(photo courtesy of the author.)
When I go big, I like to go really over-the-top — extreme big. If I’m having brunch, and I have decided I’m going to go big, I’ll order the tofu breakfast burrito, the oatmeal, a stack of pancakes, with a side of hash browns, an acai bowl, and a pastry sampler.
However, dating was never something I wanted to go big with. I enjoyed going on one, or two, first dates, every season, coming home from them, rolling my eyes, deleting my love-finding apps, and finding a lot of solace in low-calorie ice cream. I didn’t know if I’d find love, but I was willing to stay at home, in my comfiest pajamas, binge-watching shows saved on my DVR, until love found me.
Until it didn’t.
I was a few months away from my 28th birthday, scrolling through Facebook and seeing all of my friends post photos with their husbands, with their babies, with their mortgaged houses, and I started to get an urge to do something about the state of my own union. I decided to go big. Going on less than a handful of dates every 90 days wasn’t getting me closer to meeting the love of my life; it was just making me defeated and nervous that I’d never find my match. So I decided, if I was going to do something to propel my love life forward, it should be going on 14 dates in just one month.
I picked the number 14 because it happened to be February, and I wanted to do something to stick it to my single status on Valentine’s Day. I downloaded a few dating apps on February 1st and scheduled my first three dates during the first week of the month. My experiment took me until the end of the 28 days of the month to complete, and while I didn’t find the man of my dreams, I found out a lot of really interesting things about myself, dating, and the human beings who swiped right and agreed to meet me in real life.
Here are the top lessons I learned from going on 14 dates in just one month.
Give People A Chance
When I set in stone my firm goal of going on 14 dates in one month, that meant I had to find 14 people who would go out with me. It wasn’t as easy as you’d think. I used just one dating app, and on there I vowed to say yes to anyone who asked me out. That got me on my first ten dates, but for the final four, I had to get aggressive. I would ask out anyone who I matched with, writing them a hello greeting, and following it up with a date and location of a proposed date. I didn’t waste time waiting for them to make plans or to ask me out; I did all the dirty work.
What I began to notice was that a lot of the people I found myself most attracted to in person, weren’t people I liked when I saw their profiles online. I used to spend so much time judging photos and bios when it was more important to glaze over that and meet them in person. Through this experiment, I gave people more of a chance, and that made all of the difference. It allowed me to remember to get offline quickly with my matches, or else I’d over think the whole thing.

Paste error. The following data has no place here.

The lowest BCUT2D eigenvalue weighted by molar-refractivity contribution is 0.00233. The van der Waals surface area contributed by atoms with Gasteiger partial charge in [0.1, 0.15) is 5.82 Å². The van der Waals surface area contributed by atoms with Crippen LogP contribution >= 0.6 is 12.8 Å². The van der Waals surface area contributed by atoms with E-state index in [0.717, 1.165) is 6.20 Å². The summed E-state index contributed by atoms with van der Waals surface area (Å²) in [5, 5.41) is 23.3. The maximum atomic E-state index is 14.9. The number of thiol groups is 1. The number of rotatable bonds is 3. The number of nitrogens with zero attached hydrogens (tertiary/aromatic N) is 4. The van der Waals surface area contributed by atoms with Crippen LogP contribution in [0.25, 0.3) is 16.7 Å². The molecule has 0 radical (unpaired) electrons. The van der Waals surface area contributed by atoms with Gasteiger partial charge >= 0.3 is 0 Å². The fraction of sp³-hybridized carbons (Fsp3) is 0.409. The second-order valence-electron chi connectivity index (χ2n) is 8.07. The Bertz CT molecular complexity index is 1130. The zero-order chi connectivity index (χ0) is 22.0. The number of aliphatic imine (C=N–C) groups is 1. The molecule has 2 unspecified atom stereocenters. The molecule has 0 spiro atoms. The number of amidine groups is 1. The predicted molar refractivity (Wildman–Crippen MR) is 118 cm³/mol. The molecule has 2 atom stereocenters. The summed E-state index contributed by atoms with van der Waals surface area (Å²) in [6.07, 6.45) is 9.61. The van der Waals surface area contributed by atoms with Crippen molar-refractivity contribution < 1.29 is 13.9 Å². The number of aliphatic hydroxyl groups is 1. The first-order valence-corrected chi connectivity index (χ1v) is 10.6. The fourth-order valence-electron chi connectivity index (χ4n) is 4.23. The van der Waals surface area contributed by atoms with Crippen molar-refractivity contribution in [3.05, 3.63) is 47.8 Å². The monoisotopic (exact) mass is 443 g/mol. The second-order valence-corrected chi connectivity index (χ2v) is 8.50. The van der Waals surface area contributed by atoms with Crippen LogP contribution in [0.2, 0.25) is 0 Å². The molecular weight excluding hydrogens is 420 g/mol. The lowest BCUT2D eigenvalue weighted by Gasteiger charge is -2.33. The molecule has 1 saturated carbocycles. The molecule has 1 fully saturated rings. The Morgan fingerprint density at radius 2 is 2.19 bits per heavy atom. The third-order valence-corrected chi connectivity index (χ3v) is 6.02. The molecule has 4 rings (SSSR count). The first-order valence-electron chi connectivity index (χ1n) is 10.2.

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Keep Your Dates Short
One of the reasons I dreaded first dates was that I felt like they would last an eternity. I’d be stuck on a date for three hours without an exit strategy, becoming annoyed with the person I was on a date with and feeling extra resentful toward them for keeping me away from my couch and my Netflix account.
When I did the 14 dates, I would sometimes book two or three dates a day. That meant I had to set time limits on the dates. No date went for more than one hour, and most lasted 30 to 45 minutes. That was enough time to spend with a total stranger from the Internet during our first time meeting. If there was a spark, or we had a good time, the second date could flow longer. But I began to learn, and love, that placing a time limit on a first date makes it more digestible to get through.
Go Beneath the Surface
First date conversations can be generic and surface level. I was sick and tired of walking away from a date just learning about how the person who sat across from me felt about the weather, their hobbies, and their job. I wanted more out of date one. I wanted to know their hopes and their dreams, or just even a few things they were extra passionate about.
That’s when I started realizing that If I wanted the first dates to be memorable enough for me to decide whether or not I’d ever want to see that person again, I had to start asking better questions. I had to go beneath the surface. I started asking questions about what their last big mistake was or their number one failure. I began to unlock conversations that turned these strangers into friends, and from there, occasionally, into potential love interests. Instead of talking about the usual things on a date, I got a lot more out of asking weird and unusual questions that made the other person think and made me understand them a whole lot better.
Accept That Dating Can Be An Adventure
After many of these 14 dates, I came home and felt defeated. It was hard going on date after date with so many Mr. Wrongs. But the good part of being so committed to a 14-date experiment was that I wasn’t going to give up, even though I wanted to.
On each date, whether good or bad, I started to realize that dating is more straightforward than it seems. It’s just two strangers, sitting down together for a little bit of time, getting to know one another, and making a decision whether they want to see the other person again. Weaved through it all are bizarre stories, strange comments, and awkward moments, like when the bill arrives, and nobody knows who should pay for what. It’s an adventure, but a good one, even when the date doesn't go well. I began looking forward to first dates, excited to learn a new thing or two from a new person, even if they weren’t the right person for me and my future.